Woodland High School students recently looked into a topic affecting students all over the country: suicide and depression.
Students learned about the topics through research, then brainstormed solutions. Some ideas included having a counselor reach out to students or encouraging students to speak up if they saw a friend displaying potential risk factors, according to a news release.
The group presented information about family expectations, stress and pressure on teens to perform. Positive expectations can help students achieve good grades and respect classmates, while negative pressures can cause teens to feel insecure or develop anxiety, stated the release.
Rayleah Trice, a 2021 graduate, read several reports about mental health issues impacting young adults during the pandemic, so she started volunteering for a teen-focused suicide hotline, the release stated.
“I thought I could use my own experiences to help support people,” Trice said. “I think schools could really help students by reaching out and teaching them about their own mental health to make sure students are healthy.”
She also visits schools that have lost a teen to suicide, stated the release. Trice speaks with students who want to talk with someone about their emotions and experience.
“It’s a vital need for teens to realize they’re not alone when it comes to stress, pressure or having feelings of depression,” she said. “If a student is suffering from mental illness, it can be challenging for them to pay attention during class which can further exacerbate the conditions they’re already experiencing.”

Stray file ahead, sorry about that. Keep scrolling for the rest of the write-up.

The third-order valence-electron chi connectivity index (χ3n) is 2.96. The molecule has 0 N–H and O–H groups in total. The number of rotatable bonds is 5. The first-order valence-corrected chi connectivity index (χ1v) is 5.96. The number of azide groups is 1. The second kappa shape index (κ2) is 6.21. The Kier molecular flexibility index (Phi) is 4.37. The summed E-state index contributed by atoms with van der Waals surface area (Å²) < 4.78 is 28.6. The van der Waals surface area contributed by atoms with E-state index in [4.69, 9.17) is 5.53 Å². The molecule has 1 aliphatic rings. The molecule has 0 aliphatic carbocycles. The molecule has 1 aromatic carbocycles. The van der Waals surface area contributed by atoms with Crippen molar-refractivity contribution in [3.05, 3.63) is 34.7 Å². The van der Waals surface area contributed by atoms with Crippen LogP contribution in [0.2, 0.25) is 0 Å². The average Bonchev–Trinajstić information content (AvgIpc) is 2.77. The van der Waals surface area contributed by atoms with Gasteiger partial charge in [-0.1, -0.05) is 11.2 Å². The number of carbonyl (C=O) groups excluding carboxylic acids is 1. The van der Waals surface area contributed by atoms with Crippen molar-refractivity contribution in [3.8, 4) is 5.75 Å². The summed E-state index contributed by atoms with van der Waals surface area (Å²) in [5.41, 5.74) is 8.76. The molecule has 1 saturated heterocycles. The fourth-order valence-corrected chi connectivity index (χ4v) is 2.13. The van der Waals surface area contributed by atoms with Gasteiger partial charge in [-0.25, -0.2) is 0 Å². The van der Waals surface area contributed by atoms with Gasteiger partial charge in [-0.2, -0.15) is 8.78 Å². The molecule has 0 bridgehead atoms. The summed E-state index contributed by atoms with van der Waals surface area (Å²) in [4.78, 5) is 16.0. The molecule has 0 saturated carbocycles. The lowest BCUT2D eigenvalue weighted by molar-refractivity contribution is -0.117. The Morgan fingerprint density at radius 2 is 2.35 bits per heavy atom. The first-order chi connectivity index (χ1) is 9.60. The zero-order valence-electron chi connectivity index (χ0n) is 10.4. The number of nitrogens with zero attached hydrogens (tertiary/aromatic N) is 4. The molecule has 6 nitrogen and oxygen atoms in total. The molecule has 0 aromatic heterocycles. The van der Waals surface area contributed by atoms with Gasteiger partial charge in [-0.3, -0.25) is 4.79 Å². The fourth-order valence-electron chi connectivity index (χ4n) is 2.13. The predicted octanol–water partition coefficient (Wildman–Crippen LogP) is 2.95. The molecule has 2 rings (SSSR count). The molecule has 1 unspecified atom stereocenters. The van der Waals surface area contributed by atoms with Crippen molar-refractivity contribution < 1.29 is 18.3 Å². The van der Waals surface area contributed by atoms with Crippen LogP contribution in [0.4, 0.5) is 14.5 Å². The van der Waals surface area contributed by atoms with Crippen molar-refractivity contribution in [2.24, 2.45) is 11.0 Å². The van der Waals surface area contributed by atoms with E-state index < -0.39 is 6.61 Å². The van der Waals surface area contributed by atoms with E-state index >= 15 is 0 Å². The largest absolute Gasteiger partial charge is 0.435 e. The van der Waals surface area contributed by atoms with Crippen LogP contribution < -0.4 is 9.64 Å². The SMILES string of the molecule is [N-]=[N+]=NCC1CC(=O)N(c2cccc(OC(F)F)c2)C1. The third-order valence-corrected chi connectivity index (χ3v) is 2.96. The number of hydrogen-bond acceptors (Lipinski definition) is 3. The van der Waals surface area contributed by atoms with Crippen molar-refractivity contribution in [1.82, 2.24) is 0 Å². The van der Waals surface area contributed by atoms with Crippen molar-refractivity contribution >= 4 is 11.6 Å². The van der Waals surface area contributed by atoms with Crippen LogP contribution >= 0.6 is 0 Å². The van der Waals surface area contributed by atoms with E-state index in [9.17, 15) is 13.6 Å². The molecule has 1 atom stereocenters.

Teachers also were involved in suicide prevention efforts.
Aaron Blackwelder, a Woodland High School English language arts teacher, wanted students to take a closer look into the topic of suicide described in Shakespeare’s “Romeo and Juliet.”
“Rather than just reviewing the events that led to the couple’s suicide, I thought we should add solutions that could have positive effects on our high school community,” Blackwelder said. “This year, we also involved administrators and counselors who attended to listen to the issues and suggestions presented by our students.”
Blackwelder hoped to encourage his students to learn about issues affecting both their own population as well as the greater community to become more engaged with the concepts, stated the release.
“A lot of students have shared their projects with kids at other schools,” he said. “The impact of their learning has become more widespread and could potentially improve how many schools address these issues.”
The nonprofit Lines for Life operates YouthLine, a teen-to-teen support service. The national helpline provides crisis support via call, text and chat. For more information, visit YouthLine’s website at oregonyouthline.org.
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